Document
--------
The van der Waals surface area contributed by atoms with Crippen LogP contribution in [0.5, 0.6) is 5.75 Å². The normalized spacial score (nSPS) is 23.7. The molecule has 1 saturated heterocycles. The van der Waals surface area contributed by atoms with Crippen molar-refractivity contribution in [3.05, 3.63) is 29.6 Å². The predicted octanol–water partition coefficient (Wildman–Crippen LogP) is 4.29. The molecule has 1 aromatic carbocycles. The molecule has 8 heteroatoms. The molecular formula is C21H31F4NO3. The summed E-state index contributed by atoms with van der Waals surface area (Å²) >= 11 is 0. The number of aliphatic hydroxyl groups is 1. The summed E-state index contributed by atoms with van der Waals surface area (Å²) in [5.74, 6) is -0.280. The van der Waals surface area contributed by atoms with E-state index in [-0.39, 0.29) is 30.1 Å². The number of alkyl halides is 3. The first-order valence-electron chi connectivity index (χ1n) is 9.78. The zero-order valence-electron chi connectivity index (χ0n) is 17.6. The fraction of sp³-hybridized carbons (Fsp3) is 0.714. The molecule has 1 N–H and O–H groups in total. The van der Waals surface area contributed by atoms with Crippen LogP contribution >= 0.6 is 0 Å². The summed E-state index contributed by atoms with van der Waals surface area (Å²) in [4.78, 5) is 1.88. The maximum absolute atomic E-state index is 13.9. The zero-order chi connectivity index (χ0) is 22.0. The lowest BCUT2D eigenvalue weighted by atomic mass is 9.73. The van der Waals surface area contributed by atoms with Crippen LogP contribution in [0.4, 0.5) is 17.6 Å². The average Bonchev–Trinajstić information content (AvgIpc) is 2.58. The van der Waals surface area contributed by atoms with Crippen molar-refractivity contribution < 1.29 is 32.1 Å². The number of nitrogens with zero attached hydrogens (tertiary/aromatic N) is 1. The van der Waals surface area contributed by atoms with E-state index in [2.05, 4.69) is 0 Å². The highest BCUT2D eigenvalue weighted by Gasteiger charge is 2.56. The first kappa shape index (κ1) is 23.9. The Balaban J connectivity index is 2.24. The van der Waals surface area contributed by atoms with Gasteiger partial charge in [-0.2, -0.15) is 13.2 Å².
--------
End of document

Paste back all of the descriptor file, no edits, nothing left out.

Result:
The van der Waals surface area contributed by atoms with Crippen LogP contribution in [0.5, 0.6) is 5.75 Å². The normalized spacial score (nSPS) is 23.7. The molecule has 1 saturated heterocycles. The van der Waals surface area contributed by atoms with Crippen molar-refractivity contribution in [3.05, 3.63) is 29.6 Å². The predicted octanol–water partition coefficient (Wildman–Crippen LogP) is 4.29. The molecule has 1 aromatic carbocycles. The molecule has 8 heteroatoms. The molecular formula is C21H31F4NO3. The summed E-state index contributed by atoms with van der Waals surface area (Å²) >= 11 is 0. The number of aliphatic hydroxyl groups is 1. The summed E-state index contributed by atoms with van der Waals surface area (Å²) in [5.74, 6) is -0.280. The van der Waals surface area contributed by atoms with E-state index in [-0.39, 0.29) is 30.1 Å². The number of alkyl halides is 3. The first-order valence-electron chi connectivity index (χ1n) is 9.78. The zero-order valence-electron chi connectivity index (χ0n) is 17.6. The fraction of sp³-hybridized carbons (Fsp3) is 0.714. The molecule has 1 N–H and O–H groups in total. The van der Waals surface area contributed by atoms with Crippen LogP contribution >= 0.6 is 0 Å². The summed E-state index contributed by atoms with van der Waals surface area (Å²) in [4.78, 5) is 1.88. The maximum absolute atomic E-state index is 13.9. The zero-order chi connectivity index (χ0) is 22.0. The lowest BCUT2D eigenvalue weighted by atomic mass is 9.73. The van der Waals surface area contributed by atoms with Crippen LogP contribution in [0.4, 0.5) is 17.6 Å². The average Bonchev–Trinajstić information content (AvgIpc) is 2.58. The van der Waals surface area contributed by atoms with Crippen molar-refractivity contribution < 1.29 is 32.1 Å². The number of nitrogens with zero attached hydrogens (tertiary/aromatic N) is 1. The van der Waals surface area contributed by atoms with E-state index in [2.05, 4.69) is 0 Å². The highest BCUT2D eigenvalue weighted by Gasteiger charge is 2.56. The first kappa shape index (κ1) is 23.9. The Balaban J connectivity index is 2.24. The van der Waals surface area contributed by atoms with Gasteiger partial charge in [-0.2, -0.15) is 13.2 Å².